"If the Internet is to displace broadcast TV, for example, and a significant number of people have virtual full-body, high-def meetings, this will tie up our existing bandwidth," Hilwa said.

The result could be disastrous. "Without new innovations, we may be headed into bandwidth traffic jams of epic proportions," Hilwa pointed out. "In that context, Google or any company that has posited its business model on the smooth operation of the Internet should be concerned and engaged, and their efforts should be seen in this light."

It's more likely, then, that current Web-based applications and usage will gobble up much of the new bandwidth Google plans to offer. "I'm not sure if the new network will really stimulate next-generation apps rather than deliver on the promises of the past," Maribel Lopez, principal analyst and founder of Lopez Research, told TechNewsWorld. "We really can't get video on phones today, it's too slow and too choppy, for example."

Lopez Research sees a future where there will be rich video in everything, as well as an explosion of processor- and latency-sensitive apps such as gaming on mobile connected devices like smartphones and iPads.

No Such Thing as a Free Lunch

Although Google's depicting its bandwidth plans as essentially a science exercise, it may have other motives.

"Google continues to wrestle control away from the carriers," Lopez pointed out. "It circumvented the carriers in location-based services and now wants to provide an Internet service that will let it gain valuable data about what people are using and how they are using it. This can only benefit Google's ability to target advertising and improve local location-based ads."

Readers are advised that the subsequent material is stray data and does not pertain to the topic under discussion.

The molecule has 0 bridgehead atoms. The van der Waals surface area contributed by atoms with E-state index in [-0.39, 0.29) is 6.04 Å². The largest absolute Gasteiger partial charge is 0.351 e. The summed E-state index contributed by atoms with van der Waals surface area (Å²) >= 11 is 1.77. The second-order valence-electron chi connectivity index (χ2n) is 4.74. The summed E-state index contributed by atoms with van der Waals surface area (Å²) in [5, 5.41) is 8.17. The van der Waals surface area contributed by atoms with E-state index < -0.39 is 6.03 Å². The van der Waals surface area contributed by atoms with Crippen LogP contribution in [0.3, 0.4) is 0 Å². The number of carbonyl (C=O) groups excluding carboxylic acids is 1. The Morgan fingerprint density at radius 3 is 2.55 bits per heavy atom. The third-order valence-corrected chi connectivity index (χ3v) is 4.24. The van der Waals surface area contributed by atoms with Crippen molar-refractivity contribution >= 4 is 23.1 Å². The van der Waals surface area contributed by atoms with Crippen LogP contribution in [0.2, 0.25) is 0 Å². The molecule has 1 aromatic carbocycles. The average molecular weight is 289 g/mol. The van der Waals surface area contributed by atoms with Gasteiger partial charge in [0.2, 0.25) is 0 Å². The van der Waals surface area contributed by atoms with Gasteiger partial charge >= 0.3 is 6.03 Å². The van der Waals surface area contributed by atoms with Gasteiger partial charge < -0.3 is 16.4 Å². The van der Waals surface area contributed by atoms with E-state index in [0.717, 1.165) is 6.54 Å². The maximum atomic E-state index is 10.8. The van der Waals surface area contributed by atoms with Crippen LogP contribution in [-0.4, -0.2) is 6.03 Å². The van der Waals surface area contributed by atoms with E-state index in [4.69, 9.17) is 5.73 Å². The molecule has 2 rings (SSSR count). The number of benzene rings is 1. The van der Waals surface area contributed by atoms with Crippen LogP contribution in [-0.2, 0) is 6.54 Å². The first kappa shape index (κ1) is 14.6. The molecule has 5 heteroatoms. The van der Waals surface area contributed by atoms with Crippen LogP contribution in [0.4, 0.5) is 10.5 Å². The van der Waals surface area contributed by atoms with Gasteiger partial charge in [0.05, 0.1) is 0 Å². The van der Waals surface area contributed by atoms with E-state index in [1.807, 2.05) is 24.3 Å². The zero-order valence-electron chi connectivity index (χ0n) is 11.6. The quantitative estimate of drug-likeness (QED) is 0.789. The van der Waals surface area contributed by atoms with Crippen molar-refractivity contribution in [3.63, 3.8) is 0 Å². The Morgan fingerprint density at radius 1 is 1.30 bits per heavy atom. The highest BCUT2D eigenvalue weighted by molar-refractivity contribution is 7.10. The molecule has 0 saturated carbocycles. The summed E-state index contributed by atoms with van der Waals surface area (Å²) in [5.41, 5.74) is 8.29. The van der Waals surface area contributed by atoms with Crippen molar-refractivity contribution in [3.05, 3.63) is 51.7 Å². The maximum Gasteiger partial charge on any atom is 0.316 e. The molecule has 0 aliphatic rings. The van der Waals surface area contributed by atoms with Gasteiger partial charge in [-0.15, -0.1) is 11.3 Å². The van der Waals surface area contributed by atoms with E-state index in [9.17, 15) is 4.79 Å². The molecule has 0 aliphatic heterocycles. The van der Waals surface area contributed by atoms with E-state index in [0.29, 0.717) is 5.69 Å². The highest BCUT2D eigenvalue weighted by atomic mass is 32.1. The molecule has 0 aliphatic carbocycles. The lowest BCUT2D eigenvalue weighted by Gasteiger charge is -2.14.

Perhaps that's a tad too skeptical. "We intend to operate this network in a way that's fully consistent with our design principles with respect to privacy," Google's Martin said. "Because we haven't started building it yet -- let alone identified where to build -- it's impossible to comment on specific details, but we intend to design strong privacy protections for user data into the offering and provide users with a robust set of choices about their use of this and other Google services."

Google's ambitions have a political angle, according to IDC's Hilwa. "There are political aspects to this in the sense that Google is also attempting to drive a national agenda that would open up the pipes, both wired and wireless," he pointed out. "That has been its mantra, and it makes sense for Google to push that given its business model."

Google might even displace the traditional telephone carriers, whose networks form the backbone of the Internet today. The level of the carriers' response will indicate how much Google's plans will hurt them, Hilwa said.

"What Google is doing is definitely disruptive," Hilwa explained. "You can measure the disruption by the pushback or even silence from the traditional carriers."